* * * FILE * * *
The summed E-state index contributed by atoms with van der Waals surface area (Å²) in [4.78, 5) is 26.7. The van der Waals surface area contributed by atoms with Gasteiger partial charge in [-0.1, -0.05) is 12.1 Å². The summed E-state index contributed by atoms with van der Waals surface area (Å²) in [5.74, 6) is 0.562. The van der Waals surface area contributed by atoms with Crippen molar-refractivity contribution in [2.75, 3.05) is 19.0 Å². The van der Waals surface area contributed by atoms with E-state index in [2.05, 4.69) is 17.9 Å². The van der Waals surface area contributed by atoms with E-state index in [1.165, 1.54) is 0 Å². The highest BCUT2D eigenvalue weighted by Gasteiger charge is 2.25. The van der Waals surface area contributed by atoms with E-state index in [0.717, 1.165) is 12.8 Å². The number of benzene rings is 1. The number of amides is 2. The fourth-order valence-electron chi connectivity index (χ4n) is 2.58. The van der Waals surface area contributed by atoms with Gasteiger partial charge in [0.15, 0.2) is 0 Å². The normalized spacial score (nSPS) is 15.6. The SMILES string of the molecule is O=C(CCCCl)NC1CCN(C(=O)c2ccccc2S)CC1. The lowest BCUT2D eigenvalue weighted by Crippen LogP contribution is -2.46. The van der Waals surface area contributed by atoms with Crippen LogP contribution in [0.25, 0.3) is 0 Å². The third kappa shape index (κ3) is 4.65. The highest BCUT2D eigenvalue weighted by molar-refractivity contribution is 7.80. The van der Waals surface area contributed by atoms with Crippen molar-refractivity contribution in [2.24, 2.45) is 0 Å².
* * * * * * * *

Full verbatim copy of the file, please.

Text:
The summed E-state index contributed by atoms with van der Waals surface area (Å²) in [4.78, 5) is 26.7. The van der Waals surface area contributed by atoms with Gasteiger partial charge in [-0.1, -0.05) is 12.1 Å². The summed E-state index contributed by atoms with van der Waals surface area (Å²) in [5.74, 6) is 0.562. The van der Waals surface area contributed by atoms with Crippen molar-refractivity contribution in [2.75, 3.05) is 19.0 Å². The van der Waals surface area contributed by atoms with E-state index in [2.05, 4.69) is 17.9 Å². The van der Waals surface area contributed by atoms with E-state index in [1.165, 1.54) is 0 Å². The highest BCUT2D eigenvalue weighted by Gasteiger charge is 2.25. The van der Waals surface area contributed by atoms with E-state index in [0.717, 1.165) is 12.8 Å². The number of benzene rings is 1. The number of amides is 2. The fourth-order valence-electron chi connectivity index (χ4n) is 2.58. The van der Waals surface area contributed by atoms with Gasteiger partial charge in [0.15, 0.2) is 0 Å². The normalized spacial score (nSPS) is 15.6. The SMILES string of the molecule is O=C(CCCCl)NC1CCN(C(=O)c2ccccc2S)CC1. The lowest BCUT2D eigenvalue weighted by Crippen LogP contribution is -2.46. The van der Waals surface area contributed by atoms with Crippen LogP contribution in [0.25, 0.3) is 0 Å². The third kappa shape index (κ3) is 4.65. The highest BCUT2D eigenvalue weighted by molar-refractivity contribution is 7.80. The van der Waals surface area contributed by atoms with Crippen molar-refractivity contribution in [2.24, 2.45) is 0 Å².